October is "National Cybersecurity Awareness Month" and the first week features high-profile congressional hearings into the Equifax hack that will shine a bright light on the unfinished business of shoring up the nation's cyber defenses.
It's only a coincidence that the House Energy and Commerce and Senate Banking committee hearings on Equifax, with appearances by ex-CEO Richard Smith, will ring the opening bell on cyber month. October will also feature a plethora of industry and government events designed to highlight cyber efforts and ways for the public and businesses to get involved.
But the hearings into the Equifax breach that affected 143 million U.S. consumers could offer important, if painful, lessons on what companies should not do when it comes to protecting data and responding to incidents.
Critics say the entire affair suggests a carelessness around cyber hygiene, a failure to use available tools, and policy gaps in areas such as notifying consumers of a breach.
The company reportedly made a half-hearted attempt to use available patches to seal up the vulnerability that hackers exploited to access Equifax's consumer database, and did not use Department of Homeland Security cyber tools made available to all companies.
"I find it troubling that Equifax did not take advantage of DHS' Automated Indicator Sharing program that enables the exchange of cyber threat indicators between the private sector and government at machine speed," said House Homeland Security cybersecurity subcommittee Chairman John Ratcliffe, R-Texas.
"While there is no silver bullet when it comes to cybersecurity, when your responsibility as an organization is to safeguard hundreds of millions of records that contain Americans' personal information, taking advantage of all tools available to best understand the evolving threat landscape seems prudent," Ratcliffe said.
The company also waited six weeks before notifying the public of the breach. There is no federal notification requirement, but many states mandate notice within 30 days so consumers can begin to protect themselves.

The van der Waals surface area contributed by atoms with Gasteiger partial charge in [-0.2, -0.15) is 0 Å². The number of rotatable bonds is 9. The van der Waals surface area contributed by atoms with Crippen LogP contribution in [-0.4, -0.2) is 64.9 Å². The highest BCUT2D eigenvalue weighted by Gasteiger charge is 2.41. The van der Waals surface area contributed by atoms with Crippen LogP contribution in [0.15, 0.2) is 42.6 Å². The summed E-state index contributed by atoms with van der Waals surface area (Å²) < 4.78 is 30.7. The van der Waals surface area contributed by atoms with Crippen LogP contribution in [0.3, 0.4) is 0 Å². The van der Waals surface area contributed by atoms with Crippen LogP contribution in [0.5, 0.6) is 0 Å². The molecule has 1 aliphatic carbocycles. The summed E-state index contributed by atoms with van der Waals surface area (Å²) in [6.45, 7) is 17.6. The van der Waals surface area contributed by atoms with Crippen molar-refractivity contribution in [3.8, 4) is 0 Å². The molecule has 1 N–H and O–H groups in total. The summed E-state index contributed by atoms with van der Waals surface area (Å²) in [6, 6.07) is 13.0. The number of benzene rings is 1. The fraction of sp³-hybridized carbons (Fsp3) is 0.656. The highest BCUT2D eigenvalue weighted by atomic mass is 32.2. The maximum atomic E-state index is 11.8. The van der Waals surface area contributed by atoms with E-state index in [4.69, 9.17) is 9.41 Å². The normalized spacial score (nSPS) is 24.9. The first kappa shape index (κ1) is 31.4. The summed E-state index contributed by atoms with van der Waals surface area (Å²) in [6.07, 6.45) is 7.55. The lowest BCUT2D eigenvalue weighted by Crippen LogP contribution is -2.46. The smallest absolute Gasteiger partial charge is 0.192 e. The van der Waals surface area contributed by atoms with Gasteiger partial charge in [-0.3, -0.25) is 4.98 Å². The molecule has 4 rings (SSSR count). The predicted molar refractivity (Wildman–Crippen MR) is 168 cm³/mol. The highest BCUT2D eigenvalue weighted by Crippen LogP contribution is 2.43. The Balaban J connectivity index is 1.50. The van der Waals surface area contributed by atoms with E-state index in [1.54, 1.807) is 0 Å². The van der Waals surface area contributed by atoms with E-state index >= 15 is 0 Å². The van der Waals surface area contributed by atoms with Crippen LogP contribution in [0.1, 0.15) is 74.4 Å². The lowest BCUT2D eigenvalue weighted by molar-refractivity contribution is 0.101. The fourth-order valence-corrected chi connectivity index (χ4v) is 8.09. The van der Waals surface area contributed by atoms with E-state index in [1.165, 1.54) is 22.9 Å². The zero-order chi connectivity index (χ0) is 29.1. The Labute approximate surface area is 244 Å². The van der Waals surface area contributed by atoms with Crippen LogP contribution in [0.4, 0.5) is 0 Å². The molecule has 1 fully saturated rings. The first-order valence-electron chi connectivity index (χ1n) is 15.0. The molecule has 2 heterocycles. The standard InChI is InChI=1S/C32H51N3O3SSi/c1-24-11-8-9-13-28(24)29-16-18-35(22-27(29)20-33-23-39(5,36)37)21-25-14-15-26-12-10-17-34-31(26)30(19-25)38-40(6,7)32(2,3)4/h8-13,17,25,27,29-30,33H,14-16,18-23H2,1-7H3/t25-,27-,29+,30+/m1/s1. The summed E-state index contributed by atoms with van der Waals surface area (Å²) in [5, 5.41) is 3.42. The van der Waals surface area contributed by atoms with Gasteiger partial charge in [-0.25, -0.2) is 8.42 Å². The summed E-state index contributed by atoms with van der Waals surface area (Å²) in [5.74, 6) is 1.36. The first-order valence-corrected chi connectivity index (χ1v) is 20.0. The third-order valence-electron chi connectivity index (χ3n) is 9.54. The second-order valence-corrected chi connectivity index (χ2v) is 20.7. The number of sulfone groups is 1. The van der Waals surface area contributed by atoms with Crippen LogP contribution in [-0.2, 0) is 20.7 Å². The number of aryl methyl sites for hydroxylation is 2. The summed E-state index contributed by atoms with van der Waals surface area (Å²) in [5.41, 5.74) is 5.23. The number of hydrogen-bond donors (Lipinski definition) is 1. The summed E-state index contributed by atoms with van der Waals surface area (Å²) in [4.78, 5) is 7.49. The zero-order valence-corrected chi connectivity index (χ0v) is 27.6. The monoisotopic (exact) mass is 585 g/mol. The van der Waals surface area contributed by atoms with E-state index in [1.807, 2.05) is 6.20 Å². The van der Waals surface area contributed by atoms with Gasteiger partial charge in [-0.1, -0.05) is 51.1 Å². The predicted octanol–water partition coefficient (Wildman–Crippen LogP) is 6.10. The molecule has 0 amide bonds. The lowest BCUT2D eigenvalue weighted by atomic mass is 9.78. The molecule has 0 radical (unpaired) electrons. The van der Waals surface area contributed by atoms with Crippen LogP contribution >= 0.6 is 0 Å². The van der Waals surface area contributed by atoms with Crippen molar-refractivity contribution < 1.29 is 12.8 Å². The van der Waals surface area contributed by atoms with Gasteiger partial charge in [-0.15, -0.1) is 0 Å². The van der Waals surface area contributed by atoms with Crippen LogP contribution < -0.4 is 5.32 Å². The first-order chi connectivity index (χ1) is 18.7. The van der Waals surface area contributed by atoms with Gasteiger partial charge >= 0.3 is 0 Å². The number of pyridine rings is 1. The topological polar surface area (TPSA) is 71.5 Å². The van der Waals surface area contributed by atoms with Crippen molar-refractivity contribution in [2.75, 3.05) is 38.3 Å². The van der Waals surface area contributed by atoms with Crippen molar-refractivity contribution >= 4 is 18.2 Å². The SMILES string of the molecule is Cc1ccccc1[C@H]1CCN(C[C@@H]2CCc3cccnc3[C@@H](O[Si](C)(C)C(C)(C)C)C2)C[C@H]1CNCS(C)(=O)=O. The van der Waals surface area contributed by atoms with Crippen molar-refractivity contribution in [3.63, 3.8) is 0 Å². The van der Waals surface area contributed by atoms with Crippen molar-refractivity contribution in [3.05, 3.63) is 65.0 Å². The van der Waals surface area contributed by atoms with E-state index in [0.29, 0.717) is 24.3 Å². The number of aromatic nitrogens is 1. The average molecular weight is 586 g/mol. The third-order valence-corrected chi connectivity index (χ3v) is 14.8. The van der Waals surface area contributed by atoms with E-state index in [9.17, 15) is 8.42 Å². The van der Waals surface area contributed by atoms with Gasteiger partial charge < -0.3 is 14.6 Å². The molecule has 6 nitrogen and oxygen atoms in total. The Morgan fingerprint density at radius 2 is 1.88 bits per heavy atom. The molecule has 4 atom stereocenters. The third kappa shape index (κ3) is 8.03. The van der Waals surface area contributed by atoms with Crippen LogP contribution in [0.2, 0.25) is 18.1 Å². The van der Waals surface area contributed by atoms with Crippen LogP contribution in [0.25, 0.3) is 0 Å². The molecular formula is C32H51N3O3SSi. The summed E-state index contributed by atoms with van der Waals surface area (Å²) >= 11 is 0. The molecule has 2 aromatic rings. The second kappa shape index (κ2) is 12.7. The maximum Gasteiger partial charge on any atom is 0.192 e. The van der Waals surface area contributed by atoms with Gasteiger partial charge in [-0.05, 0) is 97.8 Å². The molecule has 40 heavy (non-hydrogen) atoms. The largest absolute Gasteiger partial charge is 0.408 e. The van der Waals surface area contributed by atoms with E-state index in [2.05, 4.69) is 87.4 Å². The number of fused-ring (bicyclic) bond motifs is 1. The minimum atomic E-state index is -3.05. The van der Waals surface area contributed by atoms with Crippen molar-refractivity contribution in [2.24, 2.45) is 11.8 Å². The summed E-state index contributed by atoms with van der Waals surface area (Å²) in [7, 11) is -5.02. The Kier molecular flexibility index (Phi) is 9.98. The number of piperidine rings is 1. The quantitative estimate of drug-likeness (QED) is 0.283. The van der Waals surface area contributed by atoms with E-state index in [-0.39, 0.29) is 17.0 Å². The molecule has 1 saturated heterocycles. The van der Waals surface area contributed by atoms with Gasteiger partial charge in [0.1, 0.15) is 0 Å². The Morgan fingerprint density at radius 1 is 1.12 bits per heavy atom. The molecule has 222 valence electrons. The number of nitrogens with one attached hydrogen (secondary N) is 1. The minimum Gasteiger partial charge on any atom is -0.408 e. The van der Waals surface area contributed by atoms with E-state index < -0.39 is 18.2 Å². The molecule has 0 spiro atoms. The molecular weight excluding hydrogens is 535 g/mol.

The director of the Consumer Financial Protection Bureau announced that his agency will "embed" regulators at Equifax and the two other credit rating agencies to make sure they are adequately securing consumer data.
Congressional Republicans did not immediately comment on that move, but they may push back over concerns about regulatory over-reach.
Equifax is just the latest mega-breach to suggest serious gaps in how the nation addresses cybersecurity.
All is not lost, cybersecurity leaders are quick to emphasize, and policymakers are actually being proactive in some areas.
For instance, the Senate Commerce Committee this week is expected to move bipartisan legislation, which is backed by industry, addressing the cybersecurity of self-driving cars.
And government-industry collaboration on cyber is accelerating under the Trump administration, according to business-sector leaders.
Jared Kushner's Office of American Innovation met last week with industry cyber leaders, according to sources, while White House homeland security adviser Tom Bossert in a speech sketched out a nonregulatory approach to cybersecurity that he said should play to the strengths of government and industry.
These efforts reflect "a remarkable commitment on the part of government to engage with industry on these threats," said Robert Mayer, senior vice president for cybersecurity at the United States Telecom Association.
Mayer said that overall, "the quality of work and commitment" in cyber policy engagements between government and industry "is a notch above where it was."
Other industry sources, however, point to Equifax and say it's a reminder that achievable cyber goals have yet to be reached.
"Eighty percent of the problem remains basic hygiene, fixing exploitable vulnerabilities," said one private-sector cybersecurity veteran. "Why haven't we launched a national awareness campaign to deal with 80 percent of the problem?"
Cybersecurity Month is fine, this source said, but every month should be Cybersecurity Month. "Nobody has ever heard of 'Stop. Think. Connect,'" this source charged, referring to the Department of Homeland Security's centerpiece cyber awareness program.
"If you could improve basic hygiene by half, you would have a major impact on botnets, phishing attacks and the other prevalent threats," the source said.
"We're making progress," this source said, while splashing cold water on any cyber-month celebrations by adding, "but the bad guys are developing advanced tools more quickly than the good guys can respond."
Charlie Mitchell is editor of InsideCybersecurity.com, an exclusive service covering cybersecurity policy from Inside Washington Publishers, and author of "Hacked: The Inside Story of America's Struggle to Secure Cyberspace," published by Rowman and Littlefield.